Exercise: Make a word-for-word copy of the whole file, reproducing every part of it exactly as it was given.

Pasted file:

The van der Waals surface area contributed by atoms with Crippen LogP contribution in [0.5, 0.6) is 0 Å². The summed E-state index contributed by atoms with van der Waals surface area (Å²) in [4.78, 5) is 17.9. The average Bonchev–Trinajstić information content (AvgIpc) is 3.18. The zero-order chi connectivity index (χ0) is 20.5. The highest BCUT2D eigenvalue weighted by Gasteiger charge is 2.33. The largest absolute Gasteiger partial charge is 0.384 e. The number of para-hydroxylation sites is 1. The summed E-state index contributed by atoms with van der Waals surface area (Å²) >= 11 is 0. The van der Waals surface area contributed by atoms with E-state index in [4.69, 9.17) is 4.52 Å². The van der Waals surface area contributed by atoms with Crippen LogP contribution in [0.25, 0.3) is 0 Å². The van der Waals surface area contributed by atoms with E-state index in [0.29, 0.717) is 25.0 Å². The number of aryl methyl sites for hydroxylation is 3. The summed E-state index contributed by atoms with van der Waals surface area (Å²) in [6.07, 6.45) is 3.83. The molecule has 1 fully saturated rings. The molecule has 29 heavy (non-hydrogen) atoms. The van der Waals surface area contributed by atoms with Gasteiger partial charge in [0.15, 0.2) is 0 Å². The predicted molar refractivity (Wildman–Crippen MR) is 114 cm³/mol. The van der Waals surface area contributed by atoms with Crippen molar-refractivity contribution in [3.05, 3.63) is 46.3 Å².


The van der Waals surface area contributed by atoms with Crippen LogP contribution in [0.5, 0.6) is 0 Å². The summed E-state index contributed by atoms with van der Waals surface area (Å²) in [4.78, 5) is 17.9. The average Bonchev–Trinajstić information content (AvgIpc) is 3.18. The zero-order chi connectivity index (χ0) is 20.5. The highest BCUT2D eigenvalue weighted by Gasteiger charge is 2.33. The largest absolute Gasteiger partial charge is 0.384 e. The number of para-hydroxylation sites is 1. The summed E-state index contributed by atoms with van der Waals surface area (Å²) >= 11 is 0. The van der Waals surface area contributed by atoms with E-state index in [4.69, 9.17) is 4.52 Å². The van der Waals surface area contributed by atoms with Crippen LogP contribution in [0.25, 0.3) is 0 Å². The van der Waals surface area contributed by atoms with E-state index in [0.29, 0.717) is 25.0 Å². The number of aryl methyl sites for hydroxylation is 3. The summed E-state index contributed by atoms with van der Waals surface area (Å²) in [6.07, 6.45) is 3.83. The molecule has 1 fully saturated rings. The molecule has 29 heavy (non-hydrogen) atoms. The van der Waals surface area contributed by atoms with Gasteiger partial charge in [0.15, 0.2) is 0 Å². The predicted molar refractivity (Wildman–Crippen MR) is 114 cm³/mol. The van der Waals surface area contributed by atoms with Crippen molar-refractivity contribution in [3.05, 3.63) is 46.3 Å².